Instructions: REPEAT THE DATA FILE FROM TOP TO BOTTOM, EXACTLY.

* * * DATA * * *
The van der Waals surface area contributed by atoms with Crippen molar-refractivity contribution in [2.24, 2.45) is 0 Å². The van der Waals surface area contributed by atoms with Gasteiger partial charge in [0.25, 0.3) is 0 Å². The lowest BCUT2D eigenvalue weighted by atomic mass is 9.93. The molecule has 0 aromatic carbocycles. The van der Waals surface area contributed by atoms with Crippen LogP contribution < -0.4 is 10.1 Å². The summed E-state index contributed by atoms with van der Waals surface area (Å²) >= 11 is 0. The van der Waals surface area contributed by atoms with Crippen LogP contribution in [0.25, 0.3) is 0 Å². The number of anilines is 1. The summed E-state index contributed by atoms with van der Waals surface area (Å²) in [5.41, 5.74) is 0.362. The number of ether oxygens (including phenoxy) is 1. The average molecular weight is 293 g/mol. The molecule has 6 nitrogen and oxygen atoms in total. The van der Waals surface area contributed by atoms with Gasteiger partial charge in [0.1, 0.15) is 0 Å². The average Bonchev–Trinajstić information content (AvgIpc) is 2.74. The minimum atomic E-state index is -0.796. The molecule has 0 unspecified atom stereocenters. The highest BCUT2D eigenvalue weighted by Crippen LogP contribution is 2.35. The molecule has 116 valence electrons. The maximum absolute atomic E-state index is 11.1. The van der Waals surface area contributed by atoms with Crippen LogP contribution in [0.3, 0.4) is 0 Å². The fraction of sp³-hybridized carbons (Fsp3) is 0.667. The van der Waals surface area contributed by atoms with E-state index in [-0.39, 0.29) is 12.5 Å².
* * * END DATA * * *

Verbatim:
The van der Waals surface area contributed by atoms with Crippen molar-refractivity contribution in [2.24, 2.45) is 0 Å². The van der Waals surface area contributed by atoms with Gasteiger partial charge in [0.25, 0.3) is 0 Å². The lowest BCUT2D eigenvalue weighted by atomic mass is 9.93. The molecule has 0 aromatic carbocycles. The van der Waals surface area contributed by atoms with Crippen LogP contribution < -0.4 is 10.1 Å². The summed E-state index contributed by atoms with van der Waals surface area (Å²) >= 11 is 0. The van der Waals surface area contributed by atoms with Crippen LogP contribution in [0.25, 0.3) is 0 Å². The number of anilines is 1. The summed E-state index contributed by atoms with van der Waals surface area (Å²) in [5.41, 5.74) is 0.362. The number of ether oxygens (including phenoxy) is 1. The average molecular weight is 293 g/mol. The molecule has 6 nitrogen and oxygen atoms in total. The van der Waals surface area contributed by atoms with Gasteiger partial charge in [0.1, 0.15) is 0 Å². The average Bonchev–Trinajstić information content (AvgIpc) is 2.74. The minimum atomic E-state index is -0.796. The molecule has 0 unspecified atom stereocenters. The highest BCUT2D eigenvalue weighted by Crippen LogP contribution is 2.35. The molecule has 116 valence electrons. The maximum absolute atomic E-state index is 11.1. The van der Waals surface area contributed by atoms with Crippen LogP contribution in [0.3, 0.4) is 0 Å². The fraction of sp³-hybridized carbons (Fsp3) is 0.667. The van der Waals surface area contributed by atoms with E-state index in [-0.39, 0.29) is 12.5 Å².